Winner of the National Book Critics Circle Special Award
I have come to think that the true likeness of Flannery O'Connor will be painted by herself, a self-portrait in words, to be found in her letters . . . There she stands, a phoenix risen from her own words: calm, slow, funny, courteous, both modest and very sure of herself, intense, sharply penetrating, devout but never pietistic, downright, occasionally fierce, and honest in a way that restores honor to the word.--Sally Fitzgerald, from the Introduction
About the Author
Flannery O'Connor (1925-1964) was one of America's most gifted writers. She wrote two novels, Wise Blood and The Violent Bear It Away, and two story collections, A Good Man Is Hard to Find and Everything That Rises Must Converge. Her Complete Stories, published posthumously in 1972, won the National Book Award that year, and in a 2009 online poll it was voted as the best book to have won the award in the contest's 60-year history. Her essays were published in Mystery and Manners and her letters in The Habit of Being.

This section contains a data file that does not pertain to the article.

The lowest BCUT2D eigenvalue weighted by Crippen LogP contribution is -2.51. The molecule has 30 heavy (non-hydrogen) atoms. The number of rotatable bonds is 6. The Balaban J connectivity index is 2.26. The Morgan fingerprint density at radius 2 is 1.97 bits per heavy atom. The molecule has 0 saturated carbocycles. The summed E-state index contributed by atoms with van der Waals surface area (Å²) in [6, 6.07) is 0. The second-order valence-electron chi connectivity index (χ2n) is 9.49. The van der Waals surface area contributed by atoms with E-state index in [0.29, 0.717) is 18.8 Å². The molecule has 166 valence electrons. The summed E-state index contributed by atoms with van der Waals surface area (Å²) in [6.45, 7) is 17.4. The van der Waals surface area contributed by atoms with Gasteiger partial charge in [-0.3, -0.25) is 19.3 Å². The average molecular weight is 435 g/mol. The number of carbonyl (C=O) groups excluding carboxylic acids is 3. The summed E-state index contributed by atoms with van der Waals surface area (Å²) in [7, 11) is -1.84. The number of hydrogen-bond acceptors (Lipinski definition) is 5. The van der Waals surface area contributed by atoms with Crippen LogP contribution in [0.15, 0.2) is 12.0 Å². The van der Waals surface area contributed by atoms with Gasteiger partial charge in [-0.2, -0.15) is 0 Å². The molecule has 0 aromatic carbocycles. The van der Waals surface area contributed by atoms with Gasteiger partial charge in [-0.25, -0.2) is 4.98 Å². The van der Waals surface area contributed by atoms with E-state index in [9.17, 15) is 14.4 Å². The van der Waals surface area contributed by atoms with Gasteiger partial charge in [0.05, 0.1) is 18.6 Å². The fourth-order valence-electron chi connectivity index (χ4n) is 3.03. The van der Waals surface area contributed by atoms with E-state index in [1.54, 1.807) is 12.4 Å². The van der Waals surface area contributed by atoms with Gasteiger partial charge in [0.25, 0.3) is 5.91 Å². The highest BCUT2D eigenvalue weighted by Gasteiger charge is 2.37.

"To compare her with the great letter writers in our language may seem presumptuous and would have elicited from her one of her famous steely glances, but Byron, Keats, Lawrence, Wilde and Joyce come irresistibly to mind: correspondence that gleams with consciousness." --The New York Times
"These hundreds of letters give O'Connor's tough, funny, careful personality to us more distinctly and movingly than any biography probably would... Remarkable and inspiring." --Kirkus Reviews